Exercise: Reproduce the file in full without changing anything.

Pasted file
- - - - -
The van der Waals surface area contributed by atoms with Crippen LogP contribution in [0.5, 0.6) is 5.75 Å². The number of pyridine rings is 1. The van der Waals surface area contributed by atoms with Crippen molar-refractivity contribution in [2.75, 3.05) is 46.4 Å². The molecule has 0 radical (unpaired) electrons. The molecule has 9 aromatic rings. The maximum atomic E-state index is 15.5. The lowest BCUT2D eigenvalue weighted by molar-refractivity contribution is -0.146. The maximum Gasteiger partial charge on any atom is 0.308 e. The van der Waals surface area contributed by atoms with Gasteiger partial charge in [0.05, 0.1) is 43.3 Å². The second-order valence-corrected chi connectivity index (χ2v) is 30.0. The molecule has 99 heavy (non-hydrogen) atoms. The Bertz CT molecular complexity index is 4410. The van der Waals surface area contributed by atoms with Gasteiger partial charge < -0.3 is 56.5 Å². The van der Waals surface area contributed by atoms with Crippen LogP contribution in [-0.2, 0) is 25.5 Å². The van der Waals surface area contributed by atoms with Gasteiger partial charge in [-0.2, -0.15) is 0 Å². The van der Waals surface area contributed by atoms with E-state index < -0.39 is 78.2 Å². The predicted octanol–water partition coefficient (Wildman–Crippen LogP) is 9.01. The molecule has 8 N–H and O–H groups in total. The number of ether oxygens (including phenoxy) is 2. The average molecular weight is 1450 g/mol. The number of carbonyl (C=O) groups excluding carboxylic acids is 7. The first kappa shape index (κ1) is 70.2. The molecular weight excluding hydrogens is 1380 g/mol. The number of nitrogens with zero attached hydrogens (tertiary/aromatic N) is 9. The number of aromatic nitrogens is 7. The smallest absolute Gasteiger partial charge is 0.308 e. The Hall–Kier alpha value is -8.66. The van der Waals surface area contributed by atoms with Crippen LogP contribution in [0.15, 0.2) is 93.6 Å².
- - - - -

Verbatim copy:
The van der Waals surface area contributed by atoms with Crippen LogP contribution in [0.5, 0.6) is 5.75 Å². The number of pyridine rings is 1. The van der Waals surface area contributed by atoms with Crippen molar-refractivity contribution in [2.75, 3.05) is 46.4 Å². The molecule has 0 radical (unpaired) electrons. The molecule has 9 aromatic rings. The maximum atomic E-state index is 15.5. The lowest BCUT2D eigenvalue weighted by molar-refractivity contribution is -0.146. The maximum Gasteiger partial charge on any atom is 0.308 e. The van der Waals surface area contributed by atoms with Gasteiger partial charge in [0.05, 0.1) is 43.3 Å². The second-order valence-corrected chi connectivity index (χ2v) is 30.0. The molecule has 99 heavy (non-hydrogen) atoms. The Bertz CT molecular complexity index is 4410. The van der Waals surface area contributed by atoms with Gasteiger partial charge < -0.3 is 56.5 Å². The van der Waals surface area contributed by atoms with Crippen LogP contribution in [-0.2, 0) is 25.5 Å². The van der Waals surface area contributed by atoms with Gasteiger partial charge in [-0.2, -0.15) is 0 Å². The van der Waals surface area contributed by atoms with E-state index < -0.39 is 78.2 Å². The predicted octanol–water partition coefficient (Wildman–Crippen LogP) is 9.01. The molecule has 8 N–H and O–H groups in total. The number of ether oxygens (including phenoxy) is 2. The average molecular weight is 1450 g/mol. The number of carbonyl (C=O) groups excluding carboxylic acids is 7. The first kappa shape index (κ1) is 70.2. The molecular weight excluding hydrogens is 1380 g/mol. The number of nitrogens with zero attached hydrogens (tertiary/aromatic N) is 9. The number of aromatic nitrogens is 7. The smallest absolute Gasteiger partial charge is 0.308 e. The Hall–Kier alpha value is -8.66. The van der Waals surface area contributed by atoms with Crippen LogP contribution in [0.15, 0.2) is 93.6 Å².